News for the East Bay's diverse, working-class majority.
Brought to you by the Democratic Socialists of America, East Bay chapter.
June 13, 2019
By Katie Ferrari
In part one of this series, we explored why school closures are disruptive and traumatic to the poor and working-class black and brown children they disproportionately impact. Closures drive public education out of democratic control and into the market by making space for more charter schools: 14 of the 18 traditional public schools the Oakland Unified School District closed between 2004 and 2016 re-opened as charters. In addition to taking public money without being democratically accountable, charters are rarely unionized, so teachers lack the collective power to win higher wages and benefits. Billionaires are intensely invested in expanding charter schools because keeping worker power, wages, and benefits down keeps their taxes low too.
Since the early 2000s, Oaklanders have pushed back against every school closure plan. But if school closures have such negative impacts and are so consistently opposed by the community, why does the district keep pushing them? Oakland Unified School District’s (OUSD) school board and superintendent Kyla Johnson-Trammell give two interconnected but misleading reasons for closing schools: money and quality. According to the district, there are too many schools in Oakland and not enough money to run them all well.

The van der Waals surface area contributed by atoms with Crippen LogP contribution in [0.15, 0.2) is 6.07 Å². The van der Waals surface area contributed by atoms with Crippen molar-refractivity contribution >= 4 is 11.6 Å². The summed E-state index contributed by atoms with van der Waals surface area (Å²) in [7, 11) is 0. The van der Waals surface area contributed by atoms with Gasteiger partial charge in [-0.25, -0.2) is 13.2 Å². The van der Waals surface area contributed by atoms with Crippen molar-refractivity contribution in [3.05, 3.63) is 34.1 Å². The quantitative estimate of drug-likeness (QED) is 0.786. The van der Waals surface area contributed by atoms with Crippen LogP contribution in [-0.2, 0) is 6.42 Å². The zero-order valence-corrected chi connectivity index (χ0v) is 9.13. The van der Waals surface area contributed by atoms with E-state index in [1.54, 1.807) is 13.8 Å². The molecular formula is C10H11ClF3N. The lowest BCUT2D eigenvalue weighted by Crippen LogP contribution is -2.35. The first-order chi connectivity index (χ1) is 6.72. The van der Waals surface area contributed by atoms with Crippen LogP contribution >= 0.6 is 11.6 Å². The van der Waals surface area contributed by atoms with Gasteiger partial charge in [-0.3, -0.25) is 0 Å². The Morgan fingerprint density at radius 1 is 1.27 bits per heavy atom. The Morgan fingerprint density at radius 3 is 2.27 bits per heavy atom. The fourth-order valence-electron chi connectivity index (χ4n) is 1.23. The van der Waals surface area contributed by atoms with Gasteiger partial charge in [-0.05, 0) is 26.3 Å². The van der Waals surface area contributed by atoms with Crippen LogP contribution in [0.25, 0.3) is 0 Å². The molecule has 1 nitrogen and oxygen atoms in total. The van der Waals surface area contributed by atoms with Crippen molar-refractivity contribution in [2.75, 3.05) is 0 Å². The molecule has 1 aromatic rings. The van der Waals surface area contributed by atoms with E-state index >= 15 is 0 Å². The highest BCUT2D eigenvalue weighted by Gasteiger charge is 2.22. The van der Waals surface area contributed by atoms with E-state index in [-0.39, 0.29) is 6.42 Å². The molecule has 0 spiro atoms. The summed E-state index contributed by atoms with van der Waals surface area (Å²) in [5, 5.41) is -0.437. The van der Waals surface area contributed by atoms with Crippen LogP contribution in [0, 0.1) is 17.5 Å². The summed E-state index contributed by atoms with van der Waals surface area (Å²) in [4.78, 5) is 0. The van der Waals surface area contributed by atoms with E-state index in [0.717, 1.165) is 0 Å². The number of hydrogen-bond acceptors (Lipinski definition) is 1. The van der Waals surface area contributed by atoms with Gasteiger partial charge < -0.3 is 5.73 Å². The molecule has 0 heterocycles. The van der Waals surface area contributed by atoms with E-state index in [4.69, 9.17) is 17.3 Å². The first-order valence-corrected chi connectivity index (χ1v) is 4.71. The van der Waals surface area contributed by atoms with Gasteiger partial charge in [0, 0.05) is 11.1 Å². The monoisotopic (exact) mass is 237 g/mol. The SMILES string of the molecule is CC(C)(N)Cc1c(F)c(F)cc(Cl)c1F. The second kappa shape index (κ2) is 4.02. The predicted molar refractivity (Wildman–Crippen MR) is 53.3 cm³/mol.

In this installment of Majority’s school closures series, we’ll dissect these arguments. In Part Three, we’ll examine the real reasons the district continues to push closures. (Hint: Billionaires set on privatizing education and profiting off of public goods are involved.)
OUSD’s claim of not having enough money to fund all 87 of its traditional public schools is accurate in one glaring way: Every school district in California is grossly underfunded. California has the world’s fifth-largest economy, but ranks 41st in the United States for per-pupil funding. In 2014, California’s per-pupil spending was less than half of New York City’s. That’s why educators and students from across the state convened in Sacramento on May 22 for a day of action to demand more money for education and more accountability for charters. It’s also why a ballot proposition to split Prop 13 and raise commercial property taxes is on the docket for the 2020 election.